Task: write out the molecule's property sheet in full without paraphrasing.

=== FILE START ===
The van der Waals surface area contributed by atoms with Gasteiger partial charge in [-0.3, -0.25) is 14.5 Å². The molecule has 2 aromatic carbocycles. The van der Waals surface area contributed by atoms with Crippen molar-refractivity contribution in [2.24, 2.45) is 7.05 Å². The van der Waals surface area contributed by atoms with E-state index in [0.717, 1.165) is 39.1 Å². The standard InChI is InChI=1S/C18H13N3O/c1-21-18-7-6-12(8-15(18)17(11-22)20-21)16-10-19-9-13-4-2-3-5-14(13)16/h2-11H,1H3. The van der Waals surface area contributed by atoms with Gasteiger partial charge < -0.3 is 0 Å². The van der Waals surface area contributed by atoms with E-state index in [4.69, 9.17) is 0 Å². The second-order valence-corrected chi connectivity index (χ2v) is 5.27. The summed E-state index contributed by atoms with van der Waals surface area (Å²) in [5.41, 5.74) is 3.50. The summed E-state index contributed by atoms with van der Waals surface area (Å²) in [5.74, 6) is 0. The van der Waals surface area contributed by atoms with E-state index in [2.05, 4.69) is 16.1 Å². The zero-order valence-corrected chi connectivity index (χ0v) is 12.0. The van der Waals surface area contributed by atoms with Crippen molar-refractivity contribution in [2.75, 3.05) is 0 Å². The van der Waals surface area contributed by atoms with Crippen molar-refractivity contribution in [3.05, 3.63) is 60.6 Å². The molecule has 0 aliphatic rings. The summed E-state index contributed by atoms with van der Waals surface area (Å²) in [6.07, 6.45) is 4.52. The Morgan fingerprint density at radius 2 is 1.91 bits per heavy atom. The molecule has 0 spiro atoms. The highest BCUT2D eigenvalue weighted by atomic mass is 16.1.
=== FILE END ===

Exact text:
The van der Waals surface area contributed by atoms with Gasteiger partial charge in [-0.3, -0.25) is 14.5 Å². The molecule has 2 aromatic carbocycles. The van der Waals surface area contributed by atoms with Crippen molar-refractivity contribution in [2.24, 2.45) is 7.05 Å². The van der Waals surface area contributed by atoms with E-state index in [0.717, 1.165) is 39.1 Å². The standard InChI is InChI=1S/C18H13N3O/c1-21-18-7-6-12(8-15(18)17(11-22)20-21)16-10-19-9-13-4-2-3-5-14(13)16/h2-11H,1H3. The van der Waals surface area contributed by atoms with Gasteiger partial charge < -0.3 is 0 Å². The van der Waals surface area contributed by atoms with E-state index in [4.69, 9.17) is 0 Å². The second-order valence-corrected chi connectivity index (χ2v) is 5.27. The summed E-state index contributed by atoms with van der Waals surface area (Å²) in [5.41, 5.74) is 3.50. The summed E-state index contributed by atoms with van der Waals surface area (Å²) in [5.74, 6) is 0. The van der Waals surface area contributed by atoms with E-state index in [2.05, 4.69) is 16.1 Å². The zero-order valence-corrected chi connectivity index (χ0v) is 12.0. The van der Waals surface area contributed by atoms with Crippen molar-refractivity contribution in [2.75, 3.05) is 0 Å². The van der Waals surface area contributed by atoms with Crippen molar-refractivity contribution in [3.05, 3.63) is 60.6 Å². The molecule has 0 aliphatic rings. The summed E-state index contributed by atoms with van der Waals surface area (Å²) in [6.07, 6.45) is 4.52. The Morgan fingerprint density at radius 2 is 1.91 bits per heavy atom. The molecule has 0 spiro atoms. The highest BCUT2D eigenvalue weighted by atomic mass is 16.1.